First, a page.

That evening, I stayed home to do homework with our son while mama went out with our daughter and nephew to scout a different area. They spotted a 3x3, but didn't have enough light to put the stalk on him. The next morning found us glassing for the buck with his does in the same location. We were fortunate enough to find him close to where they had left him the night before. We left the truck, and used a ridge to cover our approach to him. At 450 yards, we bumped a doe who scampered off into the timber. I saw the buck stroll into some juniper on the opposite ridge and we made our way across a big wide park to catch up to him. When we arrived at his ridge, he was gone. We located his does and watched them feed into the timber, but the cagey ol' buck had given us the slip and was never again to be seen. Frustrated, we headed home for some lunch and to formulate an afternoon strategy.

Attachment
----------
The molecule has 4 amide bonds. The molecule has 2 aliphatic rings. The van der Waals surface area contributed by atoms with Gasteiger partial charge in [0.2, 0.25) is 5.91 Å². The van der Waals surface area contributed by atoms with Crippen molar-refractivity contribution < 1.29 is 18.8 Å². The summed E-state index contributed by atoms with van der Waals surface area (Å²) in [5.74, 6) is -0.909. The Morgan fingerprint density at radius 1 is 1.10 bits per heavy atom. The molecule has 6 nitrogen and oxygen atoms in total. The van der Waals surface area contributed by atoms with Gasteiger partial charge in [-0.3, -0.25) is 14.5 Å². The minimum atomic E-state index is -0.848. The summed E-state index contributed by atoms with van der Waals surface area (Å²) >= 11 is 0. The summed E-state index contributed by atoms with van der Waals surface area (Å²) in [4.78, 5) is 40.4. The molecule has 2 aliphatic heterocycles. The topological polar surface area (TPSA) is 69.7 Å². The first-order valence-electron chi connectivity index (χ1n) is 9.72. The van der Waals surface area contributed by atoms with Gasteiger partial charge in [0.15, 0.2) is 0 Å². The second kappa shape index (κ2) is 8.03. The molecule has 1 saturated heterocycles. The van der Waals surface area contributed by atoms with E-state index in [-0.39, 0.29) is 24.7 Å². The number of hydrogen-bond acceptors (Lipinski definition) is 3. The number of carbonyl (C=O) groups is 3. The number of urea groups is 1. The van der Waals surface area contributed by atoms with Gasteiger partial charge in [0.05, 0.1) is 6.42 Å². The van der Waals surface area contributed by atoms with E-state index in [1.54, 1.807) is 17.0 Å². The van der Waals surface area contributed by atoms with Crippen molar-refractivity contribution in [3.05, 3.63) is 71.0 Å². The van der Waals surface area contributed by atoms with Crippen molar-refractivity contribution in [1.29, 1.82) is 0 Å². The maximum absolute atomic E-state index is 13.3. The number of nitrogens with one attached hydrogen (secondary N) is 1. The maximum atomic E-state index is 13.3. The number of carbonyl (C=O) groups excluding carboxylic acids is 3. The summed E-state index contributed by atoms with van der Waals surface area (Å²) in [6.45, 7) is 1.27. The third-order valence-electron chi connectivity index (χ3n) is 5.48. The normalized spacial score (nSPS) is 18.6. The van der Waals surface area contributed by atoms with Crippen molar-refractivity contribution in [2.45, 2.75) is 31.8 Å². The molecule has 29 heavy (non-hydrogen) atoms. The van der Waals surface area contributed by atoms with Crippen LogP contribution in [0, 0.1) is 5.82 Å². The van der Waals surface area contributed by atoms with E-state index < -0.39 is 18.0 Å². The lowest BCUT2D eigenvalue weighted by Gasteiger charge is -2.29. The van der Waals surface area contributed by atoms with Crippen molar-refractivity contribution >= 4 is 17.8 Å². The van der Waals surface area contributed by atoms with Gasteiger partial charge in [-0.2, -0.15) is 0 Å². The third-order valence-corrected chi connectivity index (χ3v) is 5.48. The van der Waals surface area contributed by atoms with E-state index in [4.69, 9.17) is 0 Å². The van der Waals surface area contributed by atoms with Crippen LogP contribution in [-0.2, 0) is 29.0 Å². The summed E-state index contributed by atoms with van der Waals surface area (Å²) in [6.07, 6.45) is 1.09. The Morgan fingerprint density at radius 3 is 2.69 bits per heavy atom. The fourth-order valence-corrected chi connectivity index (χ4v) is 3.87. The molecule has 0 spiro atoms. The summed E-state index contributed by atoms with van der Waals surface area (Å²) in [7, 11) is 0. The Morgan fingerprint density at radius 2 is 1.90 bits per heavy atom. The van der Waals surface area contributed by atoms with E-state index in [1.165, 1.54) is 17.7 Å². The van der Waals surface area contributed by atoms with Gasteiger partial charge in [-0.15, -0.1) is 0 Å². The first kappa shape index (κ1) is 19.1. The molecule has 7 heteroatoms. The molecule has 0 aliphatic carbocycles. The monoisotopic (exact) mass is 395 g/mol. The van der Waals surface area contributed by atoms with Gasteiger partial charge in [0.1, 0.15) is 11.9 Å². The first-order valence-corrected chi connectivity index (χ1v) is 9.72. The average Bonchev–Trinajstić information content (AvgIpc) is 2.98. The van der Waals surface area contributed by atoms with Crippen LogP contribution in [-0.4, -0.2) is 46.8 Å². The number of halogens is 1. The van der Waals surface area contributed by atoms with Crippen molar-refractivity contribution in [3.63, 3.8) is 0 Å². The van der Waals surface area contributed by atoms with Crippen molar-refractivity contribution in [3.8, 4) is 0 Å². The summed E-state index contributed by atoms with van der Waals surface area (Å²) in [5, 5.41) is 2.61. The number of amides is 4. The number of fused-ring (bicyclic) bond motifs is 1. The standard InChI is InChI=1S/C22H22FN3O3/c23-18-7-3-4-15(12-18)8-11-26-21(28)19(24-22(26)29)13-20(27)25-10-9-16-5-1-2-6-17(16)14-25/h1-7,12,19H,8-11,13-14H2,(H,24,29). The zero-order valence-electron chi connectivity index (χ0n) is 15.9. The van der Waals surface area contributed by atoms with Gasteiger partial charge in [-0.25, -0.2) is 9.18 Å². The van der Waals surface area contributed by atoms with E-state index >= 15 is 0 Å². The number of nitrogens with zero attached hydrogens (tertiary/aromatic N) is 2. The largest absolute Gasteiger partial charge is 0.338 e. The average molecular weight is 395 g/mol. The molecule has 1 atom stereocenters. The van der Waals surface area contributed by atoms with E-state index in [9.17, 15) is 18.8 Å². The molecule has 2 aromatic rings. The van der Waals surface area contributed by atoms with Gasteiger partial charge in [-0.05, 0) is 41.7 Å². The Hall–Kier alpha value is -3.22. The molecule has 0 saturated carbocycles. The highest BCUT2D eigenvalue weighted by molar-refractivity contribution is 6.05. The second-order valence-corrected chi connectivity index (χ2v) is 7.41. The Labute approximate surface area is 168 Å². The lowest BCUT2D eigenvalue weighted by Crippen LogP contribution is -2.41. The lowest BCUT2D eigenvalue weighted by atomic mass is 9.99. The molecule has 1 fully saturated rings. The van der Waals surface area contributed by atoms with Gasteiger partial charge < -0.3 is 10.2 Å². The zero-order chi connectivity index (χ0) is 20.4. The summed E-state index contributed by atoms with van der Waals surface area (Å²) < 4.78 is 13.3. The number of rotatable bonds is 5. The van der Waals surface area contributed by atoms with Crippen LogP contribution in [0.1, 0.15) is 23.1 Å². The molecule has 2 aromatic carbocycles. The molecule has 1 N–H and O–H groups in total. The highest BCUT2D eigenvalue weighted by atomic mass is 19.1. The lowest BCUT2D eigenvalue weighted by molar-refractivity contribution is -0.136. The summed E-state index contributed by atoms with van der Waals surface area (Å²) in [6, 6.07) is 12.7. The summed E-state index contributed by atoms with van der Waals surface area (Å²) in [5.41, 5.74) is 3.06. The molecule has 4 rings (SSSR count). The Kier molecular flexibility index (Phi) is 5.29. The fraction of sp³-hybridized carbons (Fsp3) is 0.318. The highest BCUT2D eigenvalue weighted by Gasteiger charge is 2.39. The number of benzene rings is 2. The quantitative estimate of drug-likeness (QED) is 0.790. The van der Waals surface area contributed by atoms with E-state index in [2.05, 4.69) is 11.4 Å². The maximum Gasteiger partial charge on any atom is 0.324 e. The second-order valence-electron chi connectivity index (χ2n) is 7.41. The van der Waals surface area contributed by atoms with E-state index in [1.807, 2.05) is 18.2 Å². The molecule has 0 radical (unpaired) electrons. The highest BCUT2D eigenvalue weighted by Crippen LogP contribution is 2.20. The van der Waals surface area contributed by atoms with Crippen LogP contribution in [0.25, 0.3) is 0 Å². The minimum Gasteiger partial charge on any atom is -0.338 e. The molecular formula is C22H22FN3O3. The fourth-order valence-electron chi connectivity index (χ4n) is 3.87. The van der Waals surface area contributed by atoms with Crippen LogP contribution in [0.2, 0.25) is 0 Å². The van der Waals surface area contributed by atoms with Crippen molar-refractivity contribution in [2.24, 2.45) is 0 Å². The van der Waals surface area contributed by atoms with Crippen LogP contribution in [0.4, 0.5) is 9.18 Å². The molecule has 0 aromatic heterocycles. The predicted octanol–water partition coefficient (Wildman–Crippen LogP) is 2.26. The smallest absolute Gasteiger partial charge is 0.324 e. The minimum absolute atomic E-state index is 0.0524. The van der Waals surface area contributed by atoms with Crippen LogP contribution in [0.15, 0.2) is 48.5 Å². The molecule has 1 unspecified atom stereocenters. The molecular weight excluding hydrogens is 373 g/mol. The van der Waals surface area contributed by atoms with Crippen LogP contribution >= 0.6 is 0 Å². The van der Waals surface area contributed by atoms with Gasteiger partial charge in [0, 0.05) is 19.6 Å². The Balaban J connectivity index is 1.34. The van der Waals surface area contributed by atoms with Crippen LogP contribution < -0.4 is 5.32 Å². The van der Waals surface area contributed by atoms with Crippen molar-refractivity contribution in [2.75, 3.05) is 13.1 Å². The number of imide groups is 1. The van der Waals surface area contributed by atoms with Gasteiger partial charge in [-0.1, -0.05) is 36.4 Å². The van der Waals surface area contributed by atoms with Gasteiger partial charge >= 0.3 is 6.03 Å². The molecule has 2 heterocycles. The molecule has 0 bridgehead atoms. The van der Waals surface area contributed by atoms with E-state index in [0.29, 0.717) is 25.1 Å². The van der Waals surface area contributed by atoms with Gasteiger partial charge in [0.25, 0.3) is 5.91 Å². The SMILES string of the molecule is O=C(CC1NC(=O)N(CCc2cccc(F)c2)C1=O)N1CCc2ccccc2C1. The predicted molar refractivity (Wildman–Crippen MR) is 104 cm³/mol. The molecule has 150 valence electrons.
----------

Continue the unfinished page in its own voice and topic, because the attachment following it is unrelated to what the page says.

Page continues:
We decided to leave that buck alone and attempt to hunt a new area. It was a nasty hike in with a lot of elevation gain up to a mesa to enable us to scan the country below. After a good long while, I managed to find a buck hanging out with some does below in the valley. With evening closing in fast, we descended into the valley and made our way through some of the nastiest thorns you could ever imagine. Known as capulin or choke cherry, they had grown so thick over the trail that we found ourselves on our hands and knees to get through some of the spots. The wind was swirling and we made a ton of noise on our approach, but I kept my fingers crossed that things might work out. We made it out of the thorns and into the scrub oak again in the location we had observed from above. Moving slowly, we bumped a doe who fixated on us. We managed to freeze without alarming her and she eventually went about her business feeding with her fawn.